Short Lived

Its taken several days to be able to process and get to a point where I am capable of writing…

It stings, but my time as an IT Specialist has come to an end. It lasted exactly a month, and it ended in the same conference room it began in – irony at its best. Though it isn’t fair, and I didn’t deserve to get let go, I’ve learned a few lessons here:

0. Getting let go sucks.

I just wanted to point this out. It’s not fun getting let go from a job you truly enjoy. If you’ve never experienced this, be thankful. I pray you’ll never have to.

1. Don’t shock the system

If you’re hired to build an IT infrastructure from scratch, which I was, it’s going to cost a lot. Hardware and software aren’t cheap and they won’t be…most small businesses know nothing about IT and the costs associated. Take spending slow at first, be conservative in the first budget you propose, and as the grow more comfortable with you and what you’re doing, I believe doors to spend ore on infrastructure will open. Don’t shock the system by going credit card crazy with no apparent justification. Justify everything.

2. Communicate often

I believe if there had been awesome communication between my department and “senior leadership”, I might still have a job. Again, most people don’t understand IT operations, so it needs to be communicated often. Even if you aren’t talking about what you’re doing, establish an amazing relationship with your leadership regardless of your opinion of them.

This goes both ways. Leadership should communicate down. If leadership has questions, they should ask. If you feel like something’s out of control, put it on hold, try to understand it, and after trying to understand what’s happening either allow it to continue or make it stop. It’s simple, and if you’re a leader you should have the strength to do this. If you can’t – you’re unseasoned, unprofessional, and don’t deserve to be in the position you’re in – not to mention, I won’t respect you.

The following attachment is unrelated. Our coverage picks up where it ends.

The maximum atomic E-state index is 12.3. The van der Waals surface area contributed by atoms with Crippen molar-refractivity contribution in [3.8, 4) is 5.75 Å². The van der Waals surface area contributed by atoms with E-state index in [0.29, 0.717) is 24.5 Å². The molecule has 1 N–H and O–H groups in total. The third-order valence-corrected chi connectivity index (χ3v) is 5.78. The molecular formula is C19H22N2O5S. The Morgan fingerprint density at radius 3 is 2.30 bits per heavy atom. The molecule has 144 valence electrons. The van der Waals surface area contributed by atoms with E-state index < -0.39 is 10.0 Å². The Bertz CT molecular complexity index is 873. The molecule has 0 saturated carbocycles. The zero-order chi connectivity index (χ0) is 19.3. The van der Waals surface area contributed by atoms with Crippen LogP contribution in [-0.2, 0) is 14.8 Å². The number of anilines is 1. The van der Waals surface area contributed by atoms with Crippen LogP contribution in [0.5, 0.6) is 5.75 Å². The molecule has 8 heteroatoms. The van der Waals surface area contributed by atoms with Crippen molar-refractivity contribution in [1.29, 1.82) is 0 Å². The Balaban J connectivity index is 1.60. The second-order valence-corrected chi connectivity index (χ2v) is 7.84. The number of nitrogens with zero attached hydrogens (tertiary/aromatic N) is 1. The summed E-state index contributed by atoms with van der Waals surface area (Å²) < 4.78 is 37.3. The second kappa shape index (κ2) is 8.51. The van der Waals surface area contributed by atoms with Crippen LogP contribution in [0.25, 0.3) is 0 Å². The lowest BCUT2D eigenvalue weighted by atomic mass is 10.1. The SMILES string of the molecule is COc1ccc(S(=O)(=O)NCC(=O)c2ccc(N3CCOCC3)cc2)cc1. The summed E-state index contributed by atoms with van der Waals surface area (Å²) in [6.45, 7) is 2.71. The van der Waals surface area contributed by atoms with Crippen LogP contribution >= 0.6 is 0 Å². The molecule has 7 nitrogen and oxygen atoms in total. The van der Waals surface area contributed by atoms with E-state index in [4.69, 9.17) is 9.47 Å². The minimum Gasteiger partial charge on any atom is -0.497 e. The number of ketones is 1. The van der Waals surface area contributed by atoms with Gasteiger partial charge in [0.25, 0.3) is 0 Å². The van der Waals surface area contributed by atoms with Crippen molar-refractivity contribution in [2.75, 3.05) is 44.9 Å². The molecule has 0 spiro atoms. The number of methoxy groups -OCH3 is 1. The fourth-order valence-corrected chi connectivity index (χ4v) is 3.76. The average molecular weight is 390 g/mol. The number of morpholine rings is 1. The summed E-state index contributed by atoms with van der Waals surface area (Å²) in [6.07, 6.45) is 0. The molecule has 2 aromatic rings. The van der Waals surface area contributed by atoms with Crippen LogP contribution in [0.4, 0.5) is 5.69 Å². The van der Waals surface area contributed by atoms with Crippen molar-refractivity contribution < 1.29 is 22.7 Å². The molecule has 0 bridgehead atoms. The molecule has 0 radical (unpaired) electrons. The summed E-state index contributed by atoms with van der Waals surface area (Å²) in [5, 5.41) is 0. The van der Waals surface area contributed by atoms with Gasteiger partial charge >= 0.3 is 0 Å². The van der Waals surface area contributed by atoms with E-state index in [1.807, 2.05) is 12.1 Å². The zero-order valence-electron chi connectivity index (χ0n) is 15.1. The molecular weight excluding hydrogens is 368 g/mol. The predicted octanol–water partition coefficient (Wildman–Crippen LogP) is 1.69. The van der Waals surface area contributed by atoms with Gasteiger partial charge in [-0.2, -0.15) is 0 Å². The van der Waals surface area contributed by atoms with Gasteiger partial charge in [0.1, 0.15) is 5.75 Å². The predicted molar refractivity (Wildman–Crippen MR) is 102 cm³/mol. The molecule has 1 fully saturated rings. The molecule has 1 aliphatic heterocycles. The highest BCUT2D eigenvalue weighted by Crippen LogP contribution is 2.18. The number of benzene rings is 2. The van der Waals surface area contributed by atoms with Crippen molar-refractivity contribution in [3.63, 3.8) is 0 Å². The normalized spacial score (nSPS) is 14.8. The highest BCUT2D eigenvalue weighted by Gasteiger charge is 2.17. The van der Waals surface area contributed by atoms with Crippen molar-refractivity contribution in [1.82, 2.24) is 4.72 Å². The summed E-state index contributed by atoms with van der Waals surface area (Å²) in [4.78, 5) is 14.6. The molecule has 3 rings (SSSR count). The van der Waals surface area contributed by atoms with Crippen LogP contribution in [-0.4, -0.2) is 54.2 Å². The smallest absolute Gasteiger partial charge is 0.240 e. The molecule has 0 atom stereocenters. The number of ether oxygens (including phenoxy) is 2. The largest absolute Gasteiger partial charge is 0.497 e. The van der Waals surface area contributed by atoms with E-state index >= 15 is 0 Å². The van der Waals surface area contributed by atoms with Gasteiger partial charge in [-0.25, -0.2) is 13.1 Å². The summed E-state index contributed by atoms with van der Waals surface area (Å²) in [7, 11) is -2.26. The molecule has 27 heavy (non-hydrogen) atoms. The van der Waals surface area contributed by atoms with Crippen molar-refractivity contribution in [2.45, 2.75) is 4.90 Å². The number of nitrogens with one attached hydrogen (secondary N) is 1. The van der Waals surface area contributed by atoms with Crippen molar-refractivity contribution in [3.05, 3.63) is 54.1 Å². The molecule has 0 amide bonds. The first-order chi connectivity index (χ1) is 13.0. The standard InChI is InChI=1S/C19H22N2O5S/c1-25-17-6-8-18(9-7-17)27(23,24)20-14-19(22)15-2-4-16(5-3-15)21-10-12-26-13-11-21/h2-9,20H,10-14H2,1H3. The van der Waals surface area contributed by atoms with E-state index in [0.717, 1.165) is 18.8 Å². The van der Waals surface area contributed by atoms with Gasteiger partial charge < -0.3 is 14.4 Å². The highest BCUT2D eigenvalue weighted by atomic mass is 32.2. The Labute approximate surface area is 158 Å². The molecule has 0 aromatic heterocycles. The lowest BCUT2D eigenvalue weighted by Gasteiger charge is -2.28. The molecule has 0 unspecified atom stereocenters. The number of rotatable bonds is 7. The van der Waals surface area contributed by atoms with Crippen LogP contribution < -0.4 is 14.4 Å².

3. Set and re-set expectations

People decide to bring IT in-house to save money. While this is very possible, the chance of  first year savings is slim. In fact, the first year might cost more! Subsequent years will be cheaper and you’ll begin to save  and see ROI then. Discuss expectations often, and put them in writing.

4. Put IT into “Plain English”

If you haven’t caught on yet, I don’t believe people understand IT operations, what it takes to build an infrastructure, or even what “infrastructure” means. Explain what you’re buying, why you’re buying it, and how it will benefit them…if you justify an immediate benefit, you’ll be even better. Translate that nerdy IT speak into understandable English. Think of it as explaining it to your grandmother or a 4 year old.

Next time a small business or a start up chooses to hire me to build an infrastructure from scratch, I intend to do all 4 of these things and even more to protect my job and my integrity…and you should probably do some of the same.